The secondary bond market turnover rose by 29 percent in 2018, marking it the second highest ever sales for the instruments at the Nairobi bourse for eight years.
The activity in the bonds counter hit Sh562 billion, making 2018 the only year apart from 2012 when the Nairobi Securities Exchange (NSE) bond turnover has exceeded Sh500 billion. In 2012, the turnover stood at Sh566 billion.
Last year’s demand for the fixed-income instruments was driven by diversification of income by commercial banks and non-bank institutions as well as by foreign investors.
Some foreigners who were divesting from their equity portfolio on the Nairobi Securities Exchange (NSE) moved cash into the fixed-income market driving up the turnover numbers.
“The bonds market outpaced 2017 numbers in activity by 29 percent to Sh562 billion from Sh435 billion traded in year 2017,” said the NSE in an update on the 2018 market performance.
The amount is for the sales side but the buying side has a similar amount. Brokerages earn commissions from both the sales and buying sides of a transaction.
“The sale by foreigners of the equities saw a good number of them turn to the fixed-income side. There was a lot of liquidity on the side of bonds,” said a fixed-income expert working in a Nairobi-based brokerage house. The equities market lost Sh419 billion in paper wealth last year as prices of most listed firms fell.
The expert explained that the suffering on the equities market was not altogether bad for the stock market because it shifted a bit of the wealth to the fixed-income market, pushing up the turnover.
Besides the shift, there was also the impact of the restrictions on the movement in interest rates that saw some commercial banks as well as non-bank institutions rush to the secondary market to accumulate more bonds.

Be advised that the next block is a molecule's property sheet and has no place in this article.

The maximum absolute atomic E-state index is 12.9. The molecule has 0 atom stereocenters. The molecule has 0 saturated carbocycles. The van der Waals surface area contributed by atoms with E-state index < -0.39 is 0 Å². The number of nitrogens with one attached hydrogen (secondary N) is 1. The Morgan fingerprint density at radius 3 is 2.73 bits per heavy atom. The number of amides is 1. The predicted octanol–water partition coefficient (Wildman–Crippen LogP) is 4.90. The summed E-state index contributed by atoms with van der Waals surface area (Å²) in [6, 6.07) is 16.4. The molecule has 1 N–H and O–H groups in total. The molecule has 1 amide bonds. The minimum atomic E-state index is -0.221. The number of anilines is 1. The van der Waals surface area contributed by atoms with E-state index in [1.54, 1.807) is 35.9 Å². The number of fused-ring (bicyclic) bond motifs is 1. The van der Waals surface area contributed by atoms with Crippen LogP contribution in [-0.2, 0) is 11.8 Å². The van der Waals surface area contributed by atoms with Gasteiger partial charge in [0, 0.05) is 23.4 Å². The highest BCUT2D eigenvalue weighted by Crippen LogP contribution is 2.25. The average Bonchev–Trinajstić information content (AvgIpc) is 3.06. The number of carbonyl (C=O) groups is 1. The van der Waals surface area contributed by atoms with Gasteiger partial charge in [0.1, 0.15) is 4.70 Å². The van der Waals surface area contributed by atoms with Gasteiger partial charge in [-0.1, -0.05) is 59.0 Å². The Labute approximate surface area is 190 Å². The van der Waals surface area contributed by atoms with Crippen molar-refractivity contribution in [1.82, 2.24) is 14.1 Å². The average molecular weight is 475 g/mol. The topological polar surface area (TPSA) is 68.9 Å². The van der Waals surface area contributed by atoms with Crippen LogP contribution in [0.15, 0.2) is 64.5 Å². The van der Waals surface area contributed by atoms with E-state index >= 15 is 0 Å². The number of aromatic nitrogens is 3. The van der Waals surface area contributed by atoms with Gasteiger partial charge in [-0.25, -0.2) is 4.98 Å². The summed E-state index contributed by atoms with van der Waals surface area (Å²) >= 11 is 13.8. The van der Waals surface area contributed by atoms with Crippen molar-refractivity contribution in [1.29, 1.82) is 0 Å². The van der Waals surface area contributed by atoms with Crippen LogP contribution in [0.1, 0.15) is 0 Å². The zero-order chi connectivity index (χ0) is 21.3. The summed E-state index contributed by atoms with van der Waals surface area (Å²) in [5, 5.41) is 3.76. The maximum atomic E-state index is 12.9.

“Financial institutions were seeking to get a good piece of the action on government securities in the secondary market in the second half of the year once they realised that the rate cap was not going to be reviewed,” said the expert.
Last year, MPs retained the restriction on commercial banks’ lending rate even as they removed the one on the deposit rate. Lending rates have been restricted to a maximum of four percentage points above the Central Bank Rate since September 2016 and attempts to change this has met resistance from legislators.
World Bank pushes G-20 to extend debt relief to 2021
World Bank Group President David Malpass has urged the Group of 20 rich countries to extend the time frame of the Debt Service Suspension Initiative(DSSI) through the end of 2021, calling it one of the key factors in strengthening global recovery.
“I urge you to extend the time frame of the DSSI through the end of 2021 and commit to giving the initiative as broad a scope as possible,” said Malpass.
He made these remarks at last week’s virtual G20 Finance Ministers and Central Bank Governors Meeting.
The World Bank Chief said the COVID-19 pandemic has triggered the deepest global recession in decades and what may turn out to be one of the most unequal in terms of impact.
People in developing countries are particularly hard hit by capital outflows, declines in remittances, the collapse of informal labor markets, and social safety nets that are much less robust than in the advanced economies.
For the poorest countries, poverty is rising rapidly, median incomes are falling and growth is deeply negative.
Debt burdens, already unsustainable for many countries, are rising to crisis levels.
“The situation in developing countries is increasingly desperate. Time is short. We need to take action quickly on debt suspension, debt reduction, debt resolution mechanisms and debt transparency,” said Malpass.